There has certainly been no dearth of studies and stories, both here at HRE and beyond, on the challenges and failings of leadership-development programs. Here, for instance, is our last look at this problem that Staff Writer Mark McGraw wrote about on Nov. 30.
In that piece, sources told McGraw a major stumbling block keeping most leadership-development initiatives from succeeding is the tendency for line leaders to hand the LD reins over to human resources without taking responsibility for the huge role they, themselves, play in steering those initiatives.
As Debbie Lovich, head of the Boston Consulting Group’s Leadership and Talent Enablement Center in Boston, says in that story:
“As soon as [those reins are handed over, talent issues are] disconnected from the business. You see it happen when line leaders are developing plans for their businesses, and ownership for anything to do with talent goes to HR. … [T]he best-in-class companies don’t just throw it over the fence to HR.”
Now, the latest global study on this issue by Los Angeles-based Korn Ferry suggests the inherent problems with leadership development have less to do with who’s taking responsibility and more to do with who’s sponsoring the effort.
The study, Real World Leadership, which polled more than 7,500 executives from 107 countries, found a “lack of executive sponsorship” to be the chief barrier. Survey respondents not only indicated there was a general lack of active sponsorship, buy-in and support from the top, but they expressed disappointment in the programs altogether, with 55 percent of respondents ranking their return on such efforts as only “fair” to “very poor.”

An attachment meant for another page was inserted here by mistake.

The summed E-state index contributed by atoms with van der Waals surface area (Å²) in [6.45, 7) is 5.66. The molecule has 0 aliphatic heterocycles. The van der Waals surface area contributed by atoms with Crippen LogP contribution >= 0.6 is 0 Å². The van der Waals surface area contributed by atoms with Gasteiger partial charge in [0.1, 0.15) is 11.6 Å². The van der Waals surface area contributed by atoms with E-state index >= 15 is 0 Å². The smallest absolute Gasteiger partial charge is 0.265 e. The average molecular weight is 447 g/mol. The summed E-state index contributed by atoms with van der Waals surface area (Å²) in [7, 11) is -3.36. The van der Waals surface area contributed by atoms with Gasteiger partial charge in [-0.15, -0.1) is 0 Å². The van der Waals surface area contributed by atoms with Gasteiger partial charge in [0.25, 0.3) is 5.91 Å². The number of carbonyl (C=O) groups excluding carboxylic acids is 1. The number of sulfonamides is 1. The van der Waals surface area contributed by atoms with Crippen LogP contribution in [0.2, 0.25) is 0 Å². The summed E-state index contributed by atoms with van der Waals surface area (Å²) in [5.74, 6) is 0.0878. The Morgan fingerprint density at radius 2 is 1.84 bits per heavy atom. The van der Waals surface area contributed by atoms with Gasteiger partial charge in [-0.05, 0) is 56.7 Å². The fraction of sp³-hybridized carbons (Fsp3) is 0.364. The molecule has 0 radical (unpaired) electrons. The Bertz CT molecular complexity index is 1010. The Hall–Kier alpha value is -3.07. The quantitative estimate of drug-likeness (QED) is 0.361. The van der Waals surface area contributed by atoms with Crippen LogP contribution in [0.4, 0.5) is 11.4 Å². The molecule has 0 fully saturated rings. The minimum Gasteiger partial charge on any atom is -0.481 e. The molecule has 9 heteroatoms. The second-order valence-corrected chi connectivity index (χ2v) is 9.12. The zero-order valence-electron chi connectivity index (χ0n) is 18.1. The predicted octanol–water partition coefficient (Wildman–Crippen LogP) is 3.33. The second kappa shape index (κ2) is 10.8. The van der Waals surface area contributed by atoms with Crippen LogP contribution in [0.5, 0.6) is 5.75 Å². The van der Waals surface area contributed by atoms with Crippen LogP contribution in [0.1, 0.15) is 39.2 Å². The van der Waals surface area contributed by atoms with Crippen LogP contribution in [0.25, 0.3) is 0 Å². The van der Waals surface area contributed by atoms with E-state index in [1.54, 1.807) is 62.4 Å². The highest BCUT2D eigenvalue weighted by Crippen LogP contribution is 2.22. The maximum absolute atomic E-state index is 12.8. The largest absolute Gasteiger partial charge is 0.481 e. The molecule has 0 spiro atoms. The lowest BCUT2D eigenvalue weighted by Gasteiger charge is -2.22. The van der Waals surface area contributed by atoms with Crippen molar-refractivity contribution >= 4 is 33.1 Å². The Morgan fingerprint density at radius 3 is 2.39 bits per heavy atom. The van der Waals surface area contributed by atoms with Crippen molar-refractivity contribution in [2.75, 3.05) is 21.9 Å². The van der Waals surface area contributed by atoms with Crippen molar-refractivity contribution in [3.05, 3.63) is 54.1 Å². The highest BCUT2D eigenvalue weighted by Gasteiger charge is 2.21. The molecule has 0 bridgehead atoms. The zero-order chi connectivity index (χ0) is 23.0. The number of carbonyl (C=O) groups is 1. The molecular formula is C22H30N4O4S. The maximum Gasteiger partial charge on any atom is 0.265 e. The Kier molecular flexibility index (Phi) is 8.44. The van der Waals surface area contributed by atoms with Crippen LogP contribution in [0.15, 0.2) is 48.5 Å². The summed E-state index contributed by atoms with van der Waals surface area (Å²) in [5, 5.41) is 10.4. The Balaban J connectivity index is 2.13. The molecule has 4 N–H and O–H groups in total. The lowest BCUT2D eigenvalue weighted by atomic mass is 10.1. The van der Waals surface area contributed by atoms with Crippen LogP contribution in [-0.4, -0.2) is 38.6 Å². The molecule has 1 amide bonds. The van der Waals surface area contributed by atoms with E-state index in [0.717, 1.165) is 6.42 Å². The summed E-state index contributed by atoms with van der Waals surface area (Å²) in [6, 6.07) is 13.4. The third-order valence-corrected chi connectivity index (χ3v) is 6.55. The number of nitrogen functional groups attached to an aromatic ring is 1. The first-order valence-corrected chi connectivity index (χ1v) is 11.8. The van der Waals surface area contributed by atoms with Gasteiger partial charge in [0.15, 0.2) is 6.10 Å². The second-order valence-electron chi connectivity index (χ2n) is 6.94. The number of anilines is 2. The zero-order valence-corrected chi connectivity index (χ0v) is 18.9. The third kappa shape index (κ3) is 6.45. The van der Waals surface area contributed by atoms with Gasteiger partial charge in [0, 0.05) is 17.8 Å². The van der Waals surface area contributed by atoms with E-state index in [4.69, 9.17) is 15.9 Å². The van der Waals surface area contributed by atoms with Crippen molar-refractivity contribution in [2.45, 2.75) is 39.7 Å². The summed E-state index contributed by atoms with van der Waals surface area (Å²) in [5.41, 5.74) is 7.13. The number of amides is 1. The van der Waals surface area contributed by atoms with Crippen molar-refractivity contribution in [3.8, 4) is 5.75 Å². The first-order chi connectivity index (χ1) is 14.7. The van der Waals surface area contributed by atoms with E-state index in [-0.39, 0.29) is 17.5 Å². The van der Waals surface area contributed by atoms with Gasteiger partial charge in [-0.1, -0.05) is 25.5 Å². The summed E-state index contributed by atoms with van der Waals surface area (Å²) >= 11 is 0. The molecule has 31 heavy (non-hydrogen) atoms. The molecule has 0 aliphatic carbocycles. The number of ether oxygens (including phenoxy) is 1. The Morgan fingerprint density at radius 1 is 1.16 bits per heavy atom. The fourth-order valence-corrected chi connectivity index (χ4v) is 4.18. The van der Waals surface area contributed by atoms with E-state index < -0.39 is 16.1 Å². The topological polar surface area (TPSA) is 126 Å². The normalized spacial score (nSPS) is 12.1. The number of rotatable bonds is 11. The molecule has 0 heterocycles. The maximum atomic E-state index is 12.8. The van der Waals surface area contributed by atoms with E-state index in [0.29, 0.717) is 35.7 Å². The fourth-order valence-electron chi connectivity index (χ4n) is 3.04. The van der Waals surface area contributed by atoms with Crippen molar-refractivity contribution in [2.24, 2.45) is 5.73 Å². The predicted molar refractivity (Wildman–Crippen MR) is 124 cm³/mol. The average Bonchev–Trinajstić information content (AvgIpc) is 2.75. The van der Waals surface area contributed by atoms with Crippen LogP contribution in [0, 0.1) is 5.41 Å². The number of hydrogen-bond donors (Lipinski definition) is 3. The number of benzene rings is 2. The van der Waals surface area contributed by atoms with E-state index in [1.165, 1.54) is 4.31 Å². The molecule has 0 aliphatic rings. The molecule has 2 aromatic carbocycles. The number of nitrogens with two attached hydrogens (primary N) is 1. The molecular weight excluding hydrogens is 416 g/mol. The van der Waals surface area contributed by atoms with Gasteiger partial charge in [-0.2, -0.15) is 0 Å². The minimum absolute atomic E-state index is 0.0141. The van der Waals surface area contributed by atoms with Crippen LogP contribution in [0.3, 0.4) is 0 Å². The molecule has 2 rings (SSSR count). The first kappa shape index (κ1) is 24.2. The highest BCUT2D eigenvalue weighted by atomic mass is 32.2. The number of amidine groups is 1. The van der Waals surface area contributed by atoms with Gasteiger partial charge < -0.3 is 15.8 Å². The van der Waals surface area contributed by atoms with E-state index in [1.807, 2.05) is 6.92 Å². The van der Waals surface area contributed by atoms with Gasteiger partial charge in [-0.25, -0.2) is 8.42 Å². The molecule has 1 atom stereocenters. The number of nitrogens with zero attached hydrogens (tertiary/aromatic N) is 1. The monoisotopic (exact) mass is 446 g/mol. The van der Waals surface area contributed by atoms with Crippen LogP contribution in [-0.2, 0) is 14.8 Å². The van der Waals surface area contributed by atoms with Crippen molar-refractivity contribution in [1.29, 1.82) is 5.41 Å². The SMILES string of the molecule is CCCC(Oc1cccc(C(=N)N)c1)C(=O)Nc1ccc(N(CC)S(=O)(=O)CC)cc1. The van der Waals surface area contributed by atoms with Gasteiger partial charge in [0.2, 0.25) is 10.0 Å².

“Executives have identified the crux of the problem,” says Noah Rabinowitz, a Korn Ferry senior partner and global head of leadership development. “The next step is to identify practical steps to create a solution.
“Given the central role leadership plays in the success of any organization,” he adds, “the view of leadership development has to shift from a ‘nice-to-have’ to a ‘must-have’ business process, as integral as the supply chain, marketing or IT.”
Dési Kimmins, Korn Ferry’s principal consultant, had some very specific and practical advice for HR leaders seeking executive buy-in for leadership development:
“The first step … is to start with strategic business needs. Executives must examine what challenges the organization currently faces, where the business is going and the leadership profile that will help the company get where it needs to go. This process starts with the C-suite, and must sustain that level of endorsement and sponsorship to be successful. The most senior leaders need to engage in the development strategy and insist the impact is regularly measured and reported.
“People assume that development happens naturally, but that’s not necessarily the case. A CEO, for example, not only has to run a business but also [has to] deal with a large number of external stakeholders, such as shareholders, the board of directors, business partners and even the media … . That’s why stepping into the CEO role is sometimes described as a career change, not just another step on the career ladder. Development and feedback even at this level are essential when so much is at stake.”
Even more specifically, the report lists tips for increasing the effectiveness of leadership development and creating a robust and sustainable leadership pipeline:
Embed leadership development in the culture and strategy, ensuring it is consistently sponsored by top executives.
Embrace the idea that leadership development is a continuous process and not just made up of one-time classes or one-off events.
Make leadership development more relevant and engaging by focusing programs on the organization’s current strategies and business issues.
Roll out relevant and appropriate development for all levels in the organization, including senior-most executives and the C-suite.
Don’t cut back on investing in leadership development when times get tough. That is the time to double down on efforts.